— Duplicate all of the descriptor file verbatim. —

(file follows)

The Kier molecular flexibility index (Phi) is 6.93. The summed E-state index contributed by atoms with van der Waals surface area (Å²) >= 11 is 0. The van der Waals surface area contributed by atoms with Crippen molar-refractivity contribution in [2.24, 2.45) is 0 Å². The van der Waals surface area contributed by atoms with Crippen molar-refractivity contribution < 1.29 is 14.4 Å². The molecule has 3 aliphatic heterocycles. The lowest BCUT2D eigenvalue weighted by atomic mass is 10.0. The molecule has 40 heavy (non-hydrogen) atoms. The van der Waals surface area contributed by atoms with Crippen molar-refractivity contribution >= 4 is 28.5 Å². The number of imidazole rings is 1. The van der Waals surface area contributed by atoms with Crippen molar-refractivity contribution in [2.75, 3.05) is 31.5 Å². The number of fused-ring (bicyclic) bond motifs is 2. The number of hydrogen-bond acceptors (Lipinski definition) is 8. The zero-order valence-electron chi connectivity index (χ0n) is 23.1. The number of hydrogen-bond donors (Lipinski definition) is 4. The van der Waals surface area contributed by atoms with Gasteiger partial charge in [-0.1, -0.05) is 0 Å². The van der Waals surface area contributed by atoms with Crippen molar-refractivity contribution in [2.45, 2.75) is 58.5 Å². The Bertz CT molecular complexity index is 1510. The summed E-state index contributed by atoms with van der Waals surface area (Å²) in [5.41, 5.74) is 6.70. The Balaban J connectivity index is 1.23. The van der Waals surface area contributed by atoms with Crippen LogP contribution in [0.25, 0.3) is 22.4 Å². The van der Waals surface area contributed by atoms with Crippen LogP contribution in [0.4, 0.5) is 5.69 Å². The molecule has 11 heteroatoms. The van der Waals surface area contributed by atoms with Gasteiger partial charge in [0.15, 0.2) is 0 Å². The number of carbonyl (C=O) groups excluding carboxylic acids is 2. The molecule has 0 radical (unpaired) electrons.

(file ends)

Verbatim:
The Kier molecular flexibility index (Phi) is 6.93. The summed E-state index contributed by atoms with van der Waals surface area (Å²) >= 11 is 0. The van der Waals surface area contributed by atoms with Crippen molar-refractivity contribution in [2.24, 2.45) is 0 Å². The van der Waals surface area contributed by atoms with Crippen molar-refractivity contribution < 1.29 is 14.4 Å². The molecule has 3 aliphatic heterocycles. The lowest BCUT2D eigenvalue weighted by atomic mass is 10.0. The molecule has 40 heavy (non-hydrogen) atoms. The van der Waals surface area contributed by atoms with Crippen molar-refractivity contribution >= 4 is 28.5 Å². The number of imidazole rings is 1. The van der Waals surface area contributed by atoms with Crippen molar-refractivity contribution in [2.75, 3.05) is 31.5 Å². The number of fused-ring (bicyclic) bond motifs is 2. The number of hydrogen-bond acceptors (Lipinski definition) is 8. The zero-order valence-electron chi connectivity index (χ0n) is 23.1. The number of hydrogen-bond donors (Lipinski definition) is 4. The van der Waals surface area contributed by atoms with Gasteiger partial charge in [-0.1, -0.05) is 0 Å². The van der Waals surface area contributed by atoms with Crippen molar-refractivity contribution in [2.45, 2.75) is 58.5 Å². The Bertz CT molecular complexity index is 1510. The summed E-state index contributed by atoms with van der Waals surface area (Å²) in [5.41, 5.74) is 6.70. The Balaban J connectivity index is 1.23. The van der Waals surface area contributed by atoms with Crippen LogP contribution in [0.25, 0.3) is 22.4 Å². The van der Waals surface area contributed by atoms with Crippen LogP contribution in [0.4, 0.5) is 5.69 Å². The molecule has 11 heteroatoms. The van der Waals surface area contributed by atoms with Gasteiger partial charge in [0.15, 0.2) is 0 Å². The number of carbonyl (C=O) groups excluding carboxylic acids is 2. The molecule has 0 radical (unpaired) electrons.